The Dianalogues, Third Circle Theatre Company, at Philosofur's. A guruish fellow I know once spoke eloquently about people's intense responses to Princess Diana's life and death. The average person, he said, is unwilling to accept his or her own inner nobility, instead projecting it onto celebrities. We give enormous power to these icons, allowing them to carry the beauty, glamour, and dignity we cannot recognize or acknowledge in ourselves. When they die--particularly when they die young, as they often seem to--we grieve not really for them but for a part of ourselves that's been ripped away, at least until some other rising star can pick up the pieces.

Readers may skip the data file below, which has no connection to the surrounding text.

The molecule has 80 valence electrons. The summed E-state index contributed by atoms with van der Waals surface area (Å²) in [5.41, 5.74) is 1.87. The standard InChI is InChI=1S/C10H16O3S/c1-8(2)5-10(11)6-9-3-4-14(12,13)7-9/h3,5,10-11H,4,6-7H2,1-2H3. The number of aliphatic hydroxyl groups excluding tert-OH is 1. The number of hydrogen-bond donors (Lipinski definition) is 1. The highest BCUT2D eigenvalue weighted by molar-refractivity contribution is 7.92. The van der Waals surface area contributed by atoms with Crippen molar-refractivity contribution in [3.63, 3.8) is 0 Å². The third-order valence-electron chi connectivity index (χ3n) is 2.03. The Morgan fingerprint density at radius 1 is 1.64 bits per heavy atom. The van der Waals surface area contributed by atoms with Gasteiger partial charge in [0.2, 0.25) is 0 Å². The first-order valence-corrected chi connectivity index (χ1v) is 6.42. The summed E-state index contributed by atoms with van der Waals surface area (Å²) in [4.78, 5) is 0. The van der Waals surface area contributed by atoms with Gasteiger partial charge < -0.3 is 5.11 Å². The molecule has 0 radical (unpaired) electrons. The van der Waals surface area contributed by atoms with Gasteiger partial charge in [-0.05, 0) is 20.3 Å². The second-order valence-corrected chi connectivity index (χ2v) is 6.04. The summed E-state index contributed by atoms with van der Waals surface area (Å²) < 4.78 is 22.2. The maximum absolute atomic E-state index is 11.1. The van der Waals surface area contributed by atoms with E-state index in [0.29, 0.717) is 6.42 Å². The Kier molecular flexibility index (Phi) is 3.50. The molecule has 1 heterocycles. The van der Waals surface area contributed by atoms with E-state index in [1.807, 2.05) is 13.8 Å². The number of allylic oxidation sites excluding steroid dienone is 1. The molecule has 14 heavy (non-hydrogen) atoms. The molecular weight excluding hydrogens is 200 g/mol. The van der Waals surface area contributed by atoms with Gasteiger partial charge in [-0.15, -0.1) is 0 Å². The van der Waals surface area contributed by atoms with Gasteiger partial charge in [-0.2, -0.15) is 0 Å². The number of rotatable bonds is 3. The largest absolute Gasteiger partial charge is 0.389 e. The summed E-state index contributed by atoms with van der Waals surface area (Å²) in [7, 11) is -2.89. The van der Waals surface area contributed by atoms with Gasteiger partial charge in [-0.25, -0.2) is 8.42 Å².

Playwright Laurel Haines illustrates this phenomenon in her series of monologues by ten women--all portrayed by Heather Olt and Ginger Leigh--who were somehow touched by the People's Princess. Some of Haines's pieces are better in concept than execution: for example, the scene in which Mother Theresa complains about her death getting second billing. But Haines also comes through with some moments of observant wit--celebrity impersonators cashing in on dead icons--and vulnerability: a housewife sharing her plans to find Diana, still living, and offer her a low-profile home in her Duluth guest room. Olt moves between these and other characters with energy and fluid grace, while Leigh offers a cute--albeit shrill and kinda whiny--contrast.